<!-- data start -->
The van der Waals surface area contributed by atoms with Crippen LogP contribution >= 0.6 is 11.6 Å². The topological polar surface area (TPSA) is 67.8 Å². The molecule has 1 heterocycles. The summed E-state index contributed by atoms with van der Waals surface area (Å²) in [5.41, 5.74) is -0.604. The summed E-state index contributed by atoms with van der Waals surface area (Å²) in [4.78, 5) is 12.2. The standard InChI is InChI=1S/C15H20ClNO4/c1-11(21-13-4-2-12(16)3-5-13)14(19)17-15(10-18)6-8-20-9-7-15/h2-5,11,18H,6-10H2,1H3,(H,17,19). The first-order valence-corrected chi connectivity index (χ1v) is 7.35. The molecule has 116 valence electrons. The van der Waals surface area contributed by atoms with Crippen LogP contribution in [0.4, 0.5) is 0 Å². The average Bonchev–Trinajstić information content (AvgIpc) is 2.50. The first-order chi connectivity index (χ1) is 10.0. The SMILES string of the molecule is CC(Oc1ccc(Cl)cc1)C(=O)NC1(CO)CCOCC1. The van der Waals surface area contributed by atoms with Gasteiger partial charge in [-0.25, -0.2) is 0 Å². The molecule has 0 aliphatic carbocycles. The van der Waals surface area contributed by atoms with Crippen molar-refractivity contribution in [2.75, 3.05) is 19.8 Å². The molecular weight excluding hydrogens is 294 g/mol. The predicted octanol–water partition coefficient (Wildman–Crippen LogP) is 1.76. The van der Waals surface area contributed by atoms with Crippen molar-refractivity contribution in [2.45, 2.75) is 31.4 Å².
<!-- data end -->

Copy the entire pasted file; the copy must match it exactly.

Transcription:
The van der Waals surface area contributed by atoms with Crippen LogP contribution >= 0.6 is 11.6 Å². The topological polar surface area (TPSA) is 67.8 Å². The molecule has 1 heterocycles. The summed E-state index contributed by atoms with van der Waals surface area (Å²) in [5.41, 5.74) is -0.604. The summed E-state index contributed by atoms with van der Waals surface area (Å²) in [4.78, 5) is 12.2. The standard InChI is InChI=1S/C15H20ClNO4/c1-11(21-13-4-2-12(16)3-5-13)14(19)17-15(10-18)6-8-20-9-7-15/h2-5,11,18H,6-10H2,1H3,(H,17,19). The first-order valence-corrected chi connectivity index (χ1v) is 7.35. The molecule has 116 valence electrons. The van der Waals surface area contributed by atoms with Crippen LogP contribution in [0.4, 0.5) is 0 Å². The average Bonchev–Trinajstić information content (AvgIpc) is 2.50. The first-order chi connectivity index (χ1) is 10.0. The SMILES string of the molecule is CC(Oc1ccc(Cl)cc1)C(=O)NC1(CO)CCOCC1. The van der Waals surface area contributed by atoms with Gasteiger partial charge in [-0.25, -0.2) is 0 Å². The molecule has 0 aliphatic carbocycles. The van der Waals surface area contributed by atoms with Crippen molar-refractivity contribution in [2.75, 3.05) is 19.8 Å². The molecular weight excluding hydrogens is 294 g/mol. The predicted octanol–water partition coefficient (Wildman–Crippen LogP) is 1.76. The van der Waals surface area contributed by atoms with Crippen molar-refractivity contribution in [2.45, 2.75) is 31.4 Å².